Looking for a lifetime sport? How about one that exercises the major muscle groups: legs, arms, back, abdominals and buttocks. Add to the equation the serenity of water, and you have rowing.
Getting into a boat and on the water is quickly becoming a favorite exercise for mature adults. Unlike many of the weight-bearing sports, rowing does not cause impact on the joints. It can safely be done at any age. In fact, the 50+ age groups are the fastest growing divisions.
Cam Jones, an 84-year-old elite rower from California, said that perhaps 40% of the competitive rowers he sees are age 50+. “The exercise benefits draw people to rowing,” commented Jones. “The comradeship and fitness factor encourage them to become serious. Soon, they are lifetime rowers.”
Steve Seiler, Ph.D. has seen these benefits and several others. While a candidate for a doctorate in exercise physiology at the University of Texas, he began a five-year study of 400 rowers over age 40. These athletes row five or more days a week for an average of 50 minutes. Three years into the study, some interesting patterns are forming. “Compared to the population at large, we are not seeing weight problems, heart disease, or diabetes,” Seller told us. “Their usage of medication is also low.”
When asked how individuals with knee or hip replacements are faring, Seiler had positive feedback. “Twenty-three individuals, most over the age of 60, have had knee or hip replacements. They are all still rowing, reporting little or no interference.” Seiler emphasized that replacement parts have a finite lifespan, and it is too early to determine if rowing will hasten the need for another replacement.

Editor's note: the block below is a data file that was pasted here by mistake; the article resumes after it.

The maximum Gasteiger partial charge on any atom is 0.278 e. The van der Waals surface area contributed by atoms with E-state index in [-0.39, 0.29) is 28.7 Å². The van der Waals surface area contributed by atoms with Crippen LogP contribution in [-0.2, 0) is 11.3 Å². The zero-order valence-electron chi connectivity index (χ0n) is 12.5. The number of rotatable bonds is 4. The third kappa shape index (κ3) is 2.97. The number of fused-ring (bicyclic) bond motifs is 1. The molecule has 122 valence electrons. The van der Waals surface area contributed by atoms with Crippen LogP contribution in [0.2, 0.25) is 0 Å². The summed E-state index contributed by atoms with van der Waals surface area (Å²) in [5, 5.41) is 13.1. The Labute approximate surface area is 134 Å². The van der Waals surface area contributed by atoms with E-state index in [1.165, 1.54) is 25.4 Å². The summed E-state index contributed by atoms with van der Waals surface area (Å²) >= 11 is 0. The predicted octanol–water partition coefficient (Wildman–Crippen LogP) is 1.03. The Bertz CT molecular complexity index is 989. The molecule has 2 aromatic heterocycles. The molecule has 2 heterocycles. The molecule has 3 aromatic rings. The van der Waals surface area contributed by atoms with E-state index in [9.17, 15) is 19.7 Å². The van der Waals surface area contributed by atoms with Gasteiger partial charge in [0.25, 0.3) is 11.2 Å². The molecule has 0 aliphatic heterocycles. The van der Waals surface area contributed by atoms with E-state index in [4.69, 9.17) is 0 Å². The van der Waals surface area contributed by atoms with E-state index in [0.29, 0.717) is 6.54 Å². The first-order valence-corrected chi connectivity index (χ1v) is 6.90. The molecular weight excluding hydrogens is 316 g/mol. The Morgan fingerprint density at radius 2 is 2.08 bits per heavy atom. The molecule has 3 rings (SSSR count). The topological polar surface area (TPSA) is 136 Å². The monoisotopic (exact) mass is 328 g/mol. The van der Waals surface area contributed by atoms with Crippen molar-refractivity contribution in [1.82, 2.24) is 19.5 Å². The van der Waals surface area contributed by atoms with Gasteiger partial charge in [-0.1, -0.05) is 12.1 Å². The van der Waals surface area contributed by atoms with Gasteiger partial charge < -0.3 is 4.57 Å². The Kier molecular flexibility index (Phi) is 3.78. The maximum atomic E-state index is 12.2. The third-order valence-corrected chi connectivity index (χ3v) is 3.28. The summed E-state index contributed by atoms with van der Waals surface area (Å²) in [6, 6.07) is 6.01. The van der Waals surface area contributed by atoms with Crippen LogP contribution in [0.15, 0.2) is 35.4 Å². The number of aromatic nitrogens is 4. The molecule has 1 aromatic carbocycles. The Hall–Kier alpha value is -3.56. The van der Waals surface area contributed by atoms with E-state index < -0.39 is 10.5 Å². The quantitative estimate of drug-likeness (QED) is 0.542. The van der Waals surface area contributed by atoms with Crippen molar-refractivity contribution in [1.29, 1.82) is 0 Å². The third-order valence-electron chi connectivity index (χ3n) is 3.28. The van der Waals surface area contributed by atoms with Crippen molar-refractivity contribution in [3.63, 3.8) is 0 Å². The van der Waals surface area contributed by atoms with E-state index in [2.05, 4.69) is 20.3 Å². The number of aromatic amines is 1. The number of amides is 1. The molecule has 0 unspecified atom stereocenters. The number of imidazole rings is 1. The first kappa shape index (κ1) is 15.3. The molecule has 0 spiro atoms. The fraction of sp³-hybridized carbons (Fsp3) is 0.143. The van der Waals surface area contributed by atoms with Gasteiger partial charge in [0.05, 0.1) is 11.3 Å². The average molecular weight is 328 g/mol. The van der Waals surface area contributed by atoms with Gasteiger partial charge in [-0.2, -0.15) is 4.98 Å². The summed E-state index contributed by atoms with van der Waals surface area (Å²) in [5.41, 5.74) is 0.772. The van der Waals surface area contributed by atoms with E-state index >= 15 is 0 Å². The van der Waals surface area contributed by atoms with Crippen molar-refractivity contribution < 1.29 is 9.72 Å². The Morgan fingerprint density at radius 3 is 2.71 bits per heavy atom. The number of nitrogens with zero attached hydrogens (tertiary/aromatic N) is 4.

Seiler’s favorite story is of a gentleman who five years ago weighed 400 pounds. A healthy diet and daily rowing resulted in a 200-pound weigh loss. His weight has remained stable for 3 years.
Rowing is categorized as a superior form of exercise. What are some of the benefits?
Rowing is a smooth motion, rhythmic and impact-free. In addition to being a lifetime activity, for most of us, it is safe to start at any age. Rowing is self-pacing, thus you can work at your own speed, level or interest.
Rowing exercises muscles through a wide range of motion, thereby improving and maintaining flexibility around some of the major joints. It is one of the few aerobic exercises that can actually strengthen your back.
If time is of the essence, rowing gives you an aerobic and strength workout in a short period of time. For these reasons, it is also a great calorie burner.